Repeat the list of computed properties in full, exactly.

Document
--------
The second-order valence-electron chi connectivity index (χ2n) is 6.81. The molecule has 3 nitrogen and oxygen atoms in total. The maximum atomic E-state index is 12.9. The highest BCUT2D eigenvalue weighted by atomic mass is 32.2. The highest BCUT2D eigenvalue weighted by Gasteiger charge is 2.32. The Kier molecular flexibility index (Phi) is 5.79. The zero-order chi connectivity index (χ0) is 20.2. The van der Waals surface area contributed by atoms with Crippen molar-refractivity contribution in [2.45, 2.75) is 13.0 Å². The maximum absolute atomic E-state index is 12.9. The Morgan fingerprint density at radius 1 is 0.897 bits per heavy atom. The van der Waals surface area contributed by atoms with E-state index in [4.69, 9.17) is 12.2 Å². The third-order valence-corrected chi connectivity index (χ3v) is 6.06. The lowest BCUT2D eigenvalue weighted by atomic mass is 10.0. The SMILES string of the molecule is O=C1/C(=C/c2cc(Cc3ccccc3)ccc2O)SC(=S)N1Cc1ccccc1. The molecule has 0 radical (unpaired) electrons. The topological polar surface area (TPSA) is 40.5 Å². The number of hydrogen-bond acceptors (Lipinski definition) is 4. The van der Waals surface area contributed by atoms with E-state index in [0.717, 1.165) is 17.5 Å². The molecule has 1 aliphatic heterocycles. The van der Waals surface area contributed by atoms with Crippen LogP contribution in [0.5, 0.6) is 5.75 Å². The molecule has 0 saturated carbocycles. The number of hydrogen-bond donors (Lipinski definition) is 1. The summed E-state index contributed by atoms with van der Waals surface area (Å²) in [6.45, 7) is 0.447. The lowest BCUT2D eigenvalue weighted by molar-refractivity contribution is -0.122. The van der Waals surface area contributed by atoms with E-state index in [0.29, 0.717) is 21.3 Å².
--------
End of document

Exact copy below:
The second-order valence-electron chi connectivity index (χ2n) is 6.81. The molecule has 3 nitrogen and oxygen atoms in total. The maximum atomic E-state index is 12.9. The highest BCUT2D eigenvalue weighted by atomic mass is 32.2. The highest BCUT2D eigenvalue weighted by Gasteiger charge is 2.32. The Kier molecular flexibility index (Phi) is 5.79. The zero-order chi connectivity index (χ0) is 20.2. The van der Waals surface area contributed by atoms with Crippen molar-refractivity contribution in [2.45, 2.75) is 13.0 Å². The maximum absolute atomic E-state index is 12.9. The Morgan fingerprint density at radius 1 is 0.897 bits per heavy atom. The van der Waals surface area contributed by atoms with E-state index in [4.69, 9.17) is 12.2 Å². The third-order valence-corrected chi connectivity index (χ3v) is 6.06. The lowest BCUT2D eigenvalue weighted by atomic mass is 10.0. The SMILES string of the molecule is O=C1/C(=C/c2cc(Cc3ccccc3)ccc2O)SC(=S)N1Cc1ccccc1. The molecule has 0 radical (unpaired) electrons. The topological polar surface area (TPSA) is 40.5 Å². The number of hydrogen-bond acceptors (Lipinski definition) is 4. The van der Waals surface area contributed by atoms with E-state index in [0.717, 1.165) is 17.5 Å². The molecule has 1 aliphatic heterocycles. The van der Waals surface area contributed by atoms with Crippen LogP contribution in [0.5, 0.6) is 5.75 Å². The molecule has 0 saturated carbocycles. The number of hydrogen-bond donors (Lipinski definition) is 1. The summed E-state index contributed by atoms with van der Waals surface area (Å²) in [6.45, 7) is 0.447. The lowest BCUT2D eigenvalue weighted by molar-refractivity contribution is -0.122. The van der Waals surface area contributed by atoms with E-state index in [0.29, 0.717) is 21.3 Å².